madagascar coup: when will this end?

The BBC is reporting that the army in Madagascar seems to have heeded the opposition leader’s calls to arrest president Marc Ravalomanana. The former mayor of Antananrivo, Andry Rajoelina, has since the end of January declared his opposition to the presidency of Mr. Ravalomanana and vowed to oust him before the latter’s second term expires in 2011. The former mayor accuses the president of misspending tax payers’ money. It looks like Mr. Ravalomanana’s days as president are numbered, especially after the self-declared head of the army, one colonel Andre Ndriarijaona, declared his support for the former mayor.

The events in Madagascar are yet another remainder that may be we should not take it for granted that democracy is the best form of government – especially for young, impoverished nations like Madagascar. Since the Rajoelina-led protests began in late January the capital Antananarivo has seen looting and running battles between police and protesters. A few dozen people have died. This has obviously impacted the economy negatively. And for a country where 70% of the people live on less than $ 2 a day that is very bad news.

If this coup succeeds it will be the fourth successful coup on the Continent in the last one year. The other three have been in Mauritania, Guinea and Guinea-Bissau. It’s like we are reliving the late 60s or early 90s all over again. When will people realise that this moving around in circles will not take the Continent, and its people, anywhere?

Meanwhile, the African Union on Monday issued a statement supporting the incumbent Mr. Ravalomanana, without any mention of the president’s ineffectual leadership or the grievances of the opposition. For the AU, the incumbent is always right. No surprises there. The head of the AU, if you may recall, is one Muamar Gaddafi. It is essentially a club of kleptocratic little men who parade as gods.

juvenile behaviour in madagascar costing lives

There is a lot of expensive childish behaviour going on in Madagascar. And no, I am not talking about the 2005 animated production by dreamworks. I am talking about the ongoing standoff between former mayor of Antananarivo, Mr. Andry Rajoelina and the president, Mr. Marc Ravalomanana. A few days ago the former mayor, who heads two communication firms, including a TV station, claimed to be in charge of the country – a treasonous act if you ask me. Reacting to this the president ordered the closing of his radio station. Mr. Rajoelina later ordered his supporters to storm the presidential palace, an act that resulted in the death of some 25 people.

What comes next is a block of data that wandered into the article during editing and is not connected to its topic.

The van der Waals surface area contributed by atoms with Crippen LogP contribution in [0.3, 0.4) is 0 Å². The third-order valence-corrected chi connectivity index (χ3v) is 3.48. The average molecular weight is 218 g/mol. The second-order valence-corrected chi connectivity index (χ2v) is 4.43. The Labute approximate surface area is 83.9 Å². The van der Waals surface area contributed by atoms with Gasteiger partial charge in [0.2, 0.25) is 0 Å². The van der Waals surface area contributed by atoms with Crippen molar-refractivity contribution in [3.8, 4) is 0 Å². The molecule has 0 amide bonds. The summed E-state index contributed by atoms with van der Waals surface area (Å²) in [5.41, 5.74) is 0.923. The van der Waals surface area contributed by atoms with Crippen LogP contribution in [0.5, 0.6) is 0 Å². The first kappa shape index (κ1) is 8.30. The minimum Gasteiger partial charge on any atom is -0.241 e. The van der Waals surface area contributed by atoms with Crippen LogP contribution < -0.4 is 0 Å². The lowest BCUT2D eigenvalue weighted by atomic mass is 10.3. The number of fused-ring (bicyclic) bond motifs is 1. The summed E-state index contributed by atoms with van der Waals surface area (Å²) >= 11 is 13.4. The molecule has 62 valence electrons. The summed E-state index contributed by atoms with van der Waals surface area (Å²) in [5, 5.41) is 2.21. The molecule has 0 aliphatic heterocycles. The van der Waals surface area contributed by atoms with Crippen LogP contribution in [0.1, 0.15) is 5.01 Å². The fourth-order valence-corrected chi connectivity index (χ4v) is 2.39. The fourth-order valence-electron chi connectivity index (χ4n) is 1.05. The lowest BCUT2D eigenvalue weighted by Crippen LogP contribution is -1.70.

It is unclear what the former mayor really wants. He is not eligible to be president on account of his age (He is 34 and must be 40 to be eligible to run in the 2011 elections). Although Mr. Marc Ravalomanana’s government is no efficiency machine, causing chaos and uncertainty in the manner that Mr. Rajoelina is doing will cause more harm than good. President Ravalomanana was elected in 2006 and should be allowed to serve his full term. If the former mayor wants him out of office he should use legal means. Using the poor people of Antananarivo as pawns in his attempt to grab power is a most heinous crime. More than 25 lives have been lost. How many more people does he want to die before he sees the folly of his actions? There has to be a better way of doing this.

Also, president Ravalomanana should wake up and smell the coffee. It is time he stopped the corruption in his government that precipitated the cancellation of much needed development assistance in December of last year (2008). The president should step up his government’s efforts to improve the lives of the people of Madagascar instead of just enriching himself. Otherwise trouble makers like Rajoelina will have every excuse (and every right) to send their supporters to the streets in order to disrupt constitutional order.